Conflating JSON with Javascript or why there is no “Safe JSON”

So Rob and others have both pointed out that I used the term JSON incorrectly when referring to approaches 2 & 3 in my "Safe JSON" post. They are, of course, completely correct those approaches are returning Javascript and not JSON.

That got me thinking though is JSON Javascript? JSON is absolutely a valid javascript "expression", but does a piece of JSON represent a complete Javascript "program" as defined in the Emcascript standard Chapter 14 (page 75), i.e. should JSON be executable?  As far as I can make out from reading the spec, JSON is a valid Javascript program and the implications of this fact seem to render JSON pretty much useless as a data exchange format for any kind of private data.

Joe has already demonstrated that it is possible to get at data in a JSON array using a CSRF attack and went on to show that you could also do it for JSON objects.  These attacks work as the JSON executes as a Javascript "program" when included by a <script> tag.  However, he is kinda cheating.  To get the object hack to work he had to surround the JSON with () as mentioned in the comments.  So strictly speaking his attack doesn’t work on pure JSON objects on Firefox at the moment. When you try it with a pure JSON object you get a parse exception as I pointed out to Joe.

But here’s the question should it work?, and this brings us back to whether JSON is a valid Javascript program.  If it is, and from reading the spec I think it is *blush* it isn’t, then firefox should really fix the bug that is incorrectly parsing a JSON object when included as a piece of Javascript via a <script> tag and Joe would no longer need to place the JSON object in () to get the object attack to work.

It appears that a data interchange format has been "conflated" with an executable program and as such we have a huge gaping hole in the security of using JSON as a data exchange format.

I hope I am wrong about this, but it was interesting to discover that the guy that wrote the JSON RFC has tried to tighten the javascript standard and in his verifier JSON is NOT a valid javascript program. Maybe he knows something the rest of us are just figuring out.

As an aside connections will NOT be offering a JSON api.

Update So Lenny’s comment had me take a second more detailed look at the ECMAScript spec and it appears that JSON Object Literals are safe, more out of luck than by design. JSON Object literals are valid "Expression" Chapter 11 p40 and so I incorrectly inferred that they were "Expression Statements" Chapter 12.4 p63 . However the spec clearly states "Note that an ExpressionStatement cannot start with an opening curly brace because that might make it ambiguous with a Block." and so parsers should infer that the contents of the JSON Object Literal to be a block and as the contents of JSON Object Literals are not valid Blocks it should error out.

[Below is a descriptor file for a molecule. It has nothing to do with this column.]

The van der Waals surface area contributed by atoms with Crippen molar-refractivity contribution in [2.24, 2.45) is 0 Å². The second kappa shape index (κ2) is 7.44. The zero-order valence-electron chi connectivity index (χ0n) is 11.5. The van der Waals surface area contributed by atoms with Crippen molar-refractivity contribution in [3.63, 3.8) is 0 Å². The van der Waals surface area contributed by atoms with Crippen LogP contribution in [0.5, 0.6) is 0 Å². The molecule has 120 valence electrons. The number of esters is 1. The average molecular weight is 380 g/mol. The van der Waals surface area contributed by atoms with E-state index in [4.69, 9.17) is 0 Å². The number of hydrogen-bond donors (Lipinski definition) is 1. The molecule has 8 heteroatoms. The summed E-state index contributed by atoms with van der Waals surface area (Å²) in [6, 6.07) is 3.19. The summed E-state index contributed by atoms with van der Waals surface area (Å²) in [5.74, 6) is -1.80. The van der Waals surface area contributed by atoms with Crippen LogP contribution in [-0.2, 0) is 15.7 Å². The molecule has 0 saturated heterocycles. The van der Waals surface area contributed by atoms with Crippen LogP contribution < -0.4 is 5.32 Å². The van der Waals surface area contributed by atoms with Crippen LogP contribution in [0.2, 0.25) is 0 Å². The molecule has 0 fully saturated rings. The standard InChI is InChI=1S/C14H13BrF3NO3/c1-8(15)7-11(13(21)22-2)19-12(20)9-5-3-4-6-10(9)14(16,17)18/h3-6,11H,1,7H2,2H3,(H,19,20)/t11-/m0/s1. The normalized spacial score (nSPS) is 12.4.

Lenny summarizes it well.

"As I see it, the takeaway from all this is that the root of any private JSON document should be an Object, never an Array <snip/> Prescription: don’t start your JSON doc with [, and don’t deviate from the spec with things like parentheses."

Lotus Connections – Blogs

My day job at the moment is as part of a small team working on the blogs component of Lotus Connections and given that we just announced all this at Lotusphere I guess it’s ok to spill some of the details.

We’re making no secret of the fact that the core engine we’re using is Roller, and it has proven very easy to work with and enhance.  We are adding a bunch of new features and spending a lot of time getting it to really scale.  Over the past few months, Elias has added tagging, James has a new improved Atom Publishing Protocol stack based on Abdera and we’ve also written a new persistence layer, changed to container managed security, added MBean support, full LDAP support, Dojo Editor and many other tweaks along the way, including the spiffy new UI that you can see below.

The best part about all this is that IBM is allowing us to contribute all these changes (except the UI) back to the roller core.  Unfortunately the legal process for clearance is taking its time but I hope that by the end of Feb we’ll be able to donate as much code as the roller community is willing to take.